A critical severity ‘Super Admin’ privilege elevation flaw puts over 900,000 MikroTik RouterOS routers at risk, potentially enabling attackers to take full control over a device and remain undetected.

The flaw, CVE-2023-30799, allows remote attackers with an existing admin account to elevate their privileges to “super-admin” via the device’s Winbox or HTTP interface.

VulnCheck report published today explains that while CVE-2023-30799 requires an existing admin account to exploit, this is not a low bar to clear.

This is because the Mikrotik RouterOS operating system does not prevent password brute-force attacks and comes with a well-known default “admin” user.

“‘En masse’ exploitation is going to be more difficult since valid credentials are required. However, as I outlined in the blog, the routers lack basic protections against password guessing,” VulnCheck researcher Jacob Baines told BleepingComputer.

“We intentionally didn’t release a proof-of-concept exploit, but if we had, I have no doubt that the exploit would have been successfully used in the wild quickly after the blog was released.”

A large-scale problem

The Mikrotik CVE-2023-30799 vulnerability was first disclosed without an identifier in June 2022, and MikroTik fixed the issue in October 2022 for RouterOS stable (v6.49.7) and on July 19, 2023, for RouterOS Long-term (v6.49.8).

VulnCheck reports that a patch for the Long-term branch was made available only after they contacted the vendor and shared new exploits that targeted MikroTik hardware.

The researchers used Shodan to determine the flaw’s impact and found that 474,000 devices were vulnerable as they remotely exposed the web-based management page.

However, as this vulnerability is also exploitable over Winbox, a Mikrotek management client, Baines found that 926,000 devices were exposing this management port, making the impact far larger.

Detected RouterOS versions
Detected RouterOS versions (VulnCheck)

The CVE-2023-30799 vulnerability

While exploiting this vulnerability requires an existing admin account, it elevates you to a higher privilege level called “Super Admin.” 

Unlike the admin account, which offers restricted elevated privileges, Super Admin gives full access to the RouteOS operating system.

“By escalating to super admin, the attacker can reach a code path that allows them to control the address of a function call,” Baines told BleepingComputer.

“Super admin is not a privilege given to normal administrators, it’s a privilege that is supposed to be given to certain parts of the underlying software (specifically, in this case, to load libraries for the web interface), and not to actual users.

This makes the vulnerability valuable to threat actors wishing to “jailbreak” the RouterOS device to make significant changes to the underlying operating system or hide their activities from detection.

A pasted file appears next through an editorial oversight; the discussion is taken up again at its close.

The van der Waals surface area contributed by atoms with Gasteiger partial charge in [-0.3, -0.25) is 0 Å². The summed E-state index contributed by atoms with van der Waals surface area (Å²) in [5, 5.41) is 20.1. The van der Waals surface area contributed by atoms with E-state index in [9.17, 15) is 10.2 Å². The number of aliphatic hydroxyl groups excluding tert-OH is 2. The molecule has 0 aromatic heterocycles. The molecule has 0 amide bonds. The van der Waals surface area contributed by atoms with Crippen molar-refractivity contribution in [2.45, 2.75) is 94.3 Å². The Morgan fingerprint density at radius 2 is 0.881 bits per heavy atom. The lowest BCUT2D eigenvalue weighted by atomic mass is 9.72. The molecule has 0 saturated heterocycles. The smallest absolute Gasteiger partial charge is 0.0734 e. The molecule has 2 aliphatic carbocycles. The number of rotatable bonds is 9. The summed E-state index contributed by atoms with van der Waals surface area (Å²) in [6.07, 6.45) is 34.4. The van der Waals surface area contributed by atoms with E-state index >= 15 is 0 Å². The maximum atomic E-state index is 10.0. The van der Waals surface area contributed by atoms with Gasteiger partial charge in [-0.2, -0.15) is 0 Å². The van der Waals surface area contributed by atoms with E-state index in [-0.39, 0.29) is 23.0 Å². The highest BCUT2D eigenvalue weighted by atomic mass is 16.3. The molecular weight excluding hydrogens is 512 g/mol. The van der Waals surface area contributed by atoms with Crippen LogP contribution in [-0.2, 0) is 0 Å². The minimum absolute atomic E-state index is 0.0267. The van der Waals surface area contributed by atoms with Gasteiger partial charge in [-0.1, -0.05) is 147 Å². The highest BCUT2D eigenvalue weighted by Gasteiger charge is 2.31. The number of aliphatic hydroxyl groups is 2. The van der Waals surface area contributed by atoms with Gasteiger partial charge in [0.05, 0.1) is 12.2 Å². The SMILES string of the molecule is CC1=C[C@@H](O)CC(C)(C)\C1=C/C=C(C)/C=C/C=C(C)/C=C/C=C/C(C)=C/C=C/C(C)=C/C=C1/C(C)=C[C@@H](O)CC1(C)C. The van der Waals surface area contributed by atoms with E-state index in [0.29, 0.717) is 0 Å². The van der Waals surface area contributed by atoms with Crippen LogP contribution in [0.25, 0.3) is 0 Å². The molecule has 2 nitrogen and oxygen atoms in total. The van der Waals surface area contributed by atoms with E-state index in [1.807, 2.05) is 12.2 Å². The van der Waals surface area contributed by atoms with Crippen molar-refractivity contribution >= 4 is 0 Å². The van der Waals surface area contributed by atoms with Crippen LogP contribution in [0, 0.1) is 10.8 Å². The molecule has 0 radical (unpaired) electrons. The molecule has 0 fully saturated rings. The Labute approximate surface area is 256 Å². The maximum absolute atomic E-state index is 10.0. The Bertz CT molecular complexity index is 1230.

To develop an exploit for CVE-2023-30799 that obtains a root shell on MIPS-based MikroTik devices, VulnCheck’s analysts used Margin Research’s FOISted remote RouterOS jailbreak exploit.

The new exploit developed by VulnCheck bypasses the requirement for FTP interface exposure and is not impacted by blocking or filtering of bindshells, as it uses the RouterOS web interface to upload files.

Finally, VulnCheck identified a simplified ROP chain that manipulates the stack pointer and the first argument register and calls dlopen, the instructions for which are present in three functions across different RouterOS versions, ensuring broad applicability.

The exploit still requires authentication as “admin,” however, VulnCheck explains that RouterOS ships with a fully functional admin user by default, which nearly 60% of MikroTik devices still use despite the vendor’s hardening guidance suggesting its deletion.

Moreover, the default admin password was an empty string until October 2021, when this issue was fixed with the release of RouterOS 6.49.

Finally, RouterOS does not impose admin password strengthening requirements, so users may set anything they like, which makes them susceptible to brute-forcing attacks, for which MikroTik does not offer any protection except on the SSH interface.

“All of this is to say, RouterOS suffers from a variety of issues that make guessing administrative credentials easier than it should be,” comments VulnCheck

“We believe CVE-2023-30799 is much easier to exploit than the CVSS vector indicates.”

Patch your devices

MikroTik devices have been targeted by malware many times and inadvertently helped build record-breaking DDoS swarms like the Mēris botnet.

Users need to move quickly to patch the flaw by applying the latest update for RouterOS, as attempts to exploit the flaw are bound to increase soon.

Mitigation advice includes removing administrative interfaces from the internet, restricting login IP addresses to a defined allow-list, disabling Winbox and only use SSH, and configuring SSH to use public/private keys instead of passwords.


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